I should no longer be shocked at the intellectual dishonesty of Charles Murray, but I am. On Tuesday Murray made a brief reply to his critics, most notably Paul Krugman, who have accused Murray of racism for much of his work, but especially his 1994 book, “The Bell Curve .” Murray rejoined the news cycle last week, when Rep. Paul Ryan cited him as an expert on poverty and the troubles of “inner city” men, who, in Ryan’s words, are “not even thinking about working or learning the value and the culture of work.”[The stunning dishonesty of Charles Murray March 18, 2014]
Murray’s work on welfare was the non-racial book Losing Ground: American Social Policy 1950-1980, about whites and blacks on welfare (published 1984), and Coming Apart: The State of White America, 1960 – 2010, (published 2012)which focused only on white people, to avoid confounding the effects of illegitimacy, et cetera with the effects of race. For the record, when Ryan said that about “the value and the culture of work”, he wasn’t talking about The Bell Curve.
But the rest of its 800 pages are devoted to arguing that blacks and Latinos have lower IQ than Asians and whites (whites are inferior to Asians, by the way); that IQ is largely (though not exclusively) hereditary; that lower IQ means these groups are more likely to commit crime and drop out of school and have illegitimate (and lower IQ) babies and live in poverty, and that there’s not much to do to help those groups rise.
Walsh is projecting her racial obsessions onto The Bell Curve—to quote Ann Coulter’s Godless, “The book—all but one chapter—dealt exclusively with the influence of IQ on white people's lives…”
Peter Brimelow’s 1994 Forbes review For Whom The Bell Tolls, which Charles Murray called “the best published synopsis of The Bell Curve,” works even though his publisher at the time, Steve Forbes, went through it and removed all reference to race.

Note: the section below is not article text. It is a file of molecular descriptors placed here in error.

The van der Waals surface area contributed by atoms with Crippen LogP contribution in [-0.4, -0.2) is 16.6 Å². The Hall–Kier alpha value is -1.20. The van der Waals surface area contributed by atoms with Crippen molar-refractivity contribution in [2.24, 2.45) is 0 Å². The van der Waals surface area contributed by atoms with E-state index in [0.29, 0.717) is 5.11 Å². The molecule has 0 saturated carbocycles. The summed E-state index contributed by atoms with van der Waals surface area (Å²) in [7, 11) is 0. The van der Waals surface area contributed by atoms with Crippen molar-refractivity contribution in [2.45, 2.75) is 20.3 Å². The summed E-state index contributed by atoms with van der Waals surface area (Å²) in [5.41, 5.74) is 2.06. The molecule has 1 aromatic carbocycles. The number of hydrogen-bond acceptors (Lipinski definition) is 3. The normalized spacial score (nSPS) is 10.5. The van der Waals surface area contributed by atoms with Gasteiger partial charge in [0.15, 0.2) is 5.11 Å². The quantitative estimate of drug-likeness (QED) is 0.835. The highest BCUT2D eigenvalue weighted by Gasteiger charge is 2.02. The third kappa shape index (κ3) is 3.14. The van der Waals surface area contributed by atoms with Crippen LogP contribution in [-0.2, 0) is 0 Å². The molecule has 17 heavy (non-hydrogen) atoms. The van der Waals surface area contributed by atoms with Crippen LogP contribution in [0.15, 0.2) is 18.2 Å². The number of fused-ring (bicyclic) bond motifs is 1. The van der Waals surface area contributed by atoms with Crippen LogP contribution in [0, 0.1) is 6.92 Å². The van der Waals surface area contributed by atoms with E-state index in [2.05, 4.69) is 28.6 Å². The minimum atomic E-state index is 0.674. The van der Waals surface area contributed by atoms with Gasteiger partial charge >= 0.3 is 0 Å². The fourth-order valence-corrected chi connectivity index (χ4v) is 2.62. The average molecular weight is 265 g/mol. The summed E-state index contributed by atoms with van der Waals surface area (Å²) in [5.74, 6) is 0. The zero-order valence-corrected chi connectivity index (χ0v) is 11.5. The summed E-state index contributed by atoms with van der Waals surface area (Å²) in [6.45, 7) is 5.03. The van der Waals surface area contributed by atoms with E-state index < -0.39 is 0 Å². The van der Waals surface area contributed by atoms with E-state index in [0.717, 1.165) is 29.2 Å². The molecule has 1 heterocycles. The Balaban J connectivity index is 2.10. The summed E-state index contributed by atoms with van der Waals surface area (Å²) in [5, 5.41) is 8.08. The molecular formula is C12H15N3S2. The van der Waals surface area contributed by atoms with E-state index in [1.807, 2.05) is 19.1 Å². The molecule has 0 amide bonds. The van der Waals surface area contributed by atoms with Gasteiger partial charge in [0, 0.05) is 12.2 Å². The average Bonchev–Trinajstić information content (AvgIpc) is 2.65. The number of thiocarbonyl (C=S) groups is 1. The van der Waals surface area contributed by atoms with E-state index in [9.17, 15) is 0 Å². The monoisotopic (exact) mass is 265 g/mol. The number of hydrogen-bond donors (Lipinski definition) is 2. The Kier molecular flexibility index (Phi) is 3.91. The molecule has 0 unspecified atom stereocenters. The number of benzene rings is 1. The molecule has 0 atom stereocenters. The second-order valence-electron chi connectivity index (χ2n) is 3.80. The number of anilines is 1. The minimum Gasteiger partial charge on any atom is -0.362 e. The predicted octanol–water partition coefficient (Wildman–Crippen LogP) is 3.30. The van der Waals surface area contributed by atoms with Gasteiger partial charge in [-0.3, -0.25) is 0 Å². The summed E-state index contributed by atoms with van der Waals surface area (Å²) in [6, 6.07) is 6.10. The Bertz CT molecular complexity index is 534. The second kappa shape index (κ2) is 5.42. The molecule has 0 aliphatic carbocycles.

As I argued last week, Ryan (and Murray’s) best potential argument that they’re not racist is to promote the conclusions of Murray’s last book, “Coming Apart: The State of White American 1960-2010,” in which he sadly concludes that rising poverty among whites is due to their sharing the cultural habits he once attributed mainly to blacks, mainly single motherhood and shiftlessness.
Walsh has no evidence for that “once attributed mainly to blacks”, and when “Coming Apart” came out in 2012, she wrote
“I shouldn’t admit this, but I almost didn’t review Murray’s Coming Apart: The State of White America, 1960 to 2010. I told my editors it was just a mashup of his two most infamous books, Losing Ground and The Bell Curve”. [My Debate With Charles Murray, Salon, February 14, 2012]
Note the word “infamous”—they were highly lauded bestsellers in the real world. Much to Walsh’s dismay, she wrote “What do I know? Coming Apart is No. 9 on the New York Times nonfiction bestseller list, and it’s been reviewed, with varying degrees of respect, almost everywhere that matters.” In 2012, Steve Sailer wrote that criticism of Murray was becoming less demented. Obviously, the demented are back.